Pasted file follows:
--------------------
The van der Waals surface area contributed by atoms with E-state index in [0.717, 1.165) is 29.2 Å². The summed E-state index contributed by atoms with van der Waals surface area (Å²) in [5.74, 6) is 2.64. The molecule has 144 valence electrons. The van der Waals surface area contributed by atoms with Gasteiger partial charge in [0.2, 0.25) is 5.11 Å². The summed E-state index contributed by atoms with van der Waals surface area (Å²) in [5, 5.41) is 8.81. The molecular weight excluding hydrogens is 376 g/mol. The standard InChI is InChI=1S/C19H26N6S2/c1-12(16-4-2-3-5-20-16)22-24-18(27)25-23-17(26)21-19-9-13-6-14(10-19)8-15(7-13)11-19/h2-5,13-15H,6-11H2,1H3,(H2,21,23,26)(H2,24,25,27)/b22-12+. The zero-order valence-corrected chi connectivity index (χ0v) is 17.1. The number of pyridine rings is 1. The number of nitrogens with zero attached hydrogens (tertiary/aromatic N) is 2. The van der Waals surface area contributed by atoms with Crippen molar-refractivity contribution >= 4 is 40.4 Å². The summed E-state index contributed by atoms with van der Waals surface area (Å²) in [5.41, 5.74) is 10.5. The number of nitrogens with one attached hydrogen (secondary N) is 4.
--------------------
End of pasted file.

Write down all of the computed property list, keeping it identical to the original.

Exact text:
The van der Waals surface area contributed by atoms with E-state index in [0.717, 1.165) is 29.2 Å². The summed E-state index contributed by atoms with van der Waals surface area (Å²) in [5.74, 6) is 2.64. The molecule has 144 valence electrons. The van der Waals surface area contributed by atoms with Gasteiger partial charge in [0.2, 0.25) is 5.11 Å². The summed E-state index contributed by atoms with van der Waals surface area (Å²) in [5, 5.41) is 8.81. The molecular weight excluding hydrogens is 376 g/mol. The standard InChI is InChI=1S/C19H26N6S2/c1-12(16-4-2-3-5-20-16)22-24-18(27)25-23-17(26)21-19-9-13-6-14(10-19)8-15(7-13)11-19/h2-5,13-15H,6-11H2,1H3,(H2,21,23,26)(H2,24,25,27)/b22-12+. The zero-order valence-corrected chi connectivity index (χ0v) is 17.1. The number of pyridine rings is 1. The number of nitrogens with zero attached hydrogens (tertiary/aromatic N) is 2. The van der Waals surface area contributed by atoms with Crippen molar-refractivity contribution >= 4 is 40.4 Å². The summed E-state index contributed by atoms with van der Waals surface area (Å²) in [5.41, 5.74) is 10.5. The number of nitrogens with one attached hydrogen (secondary N) is 4.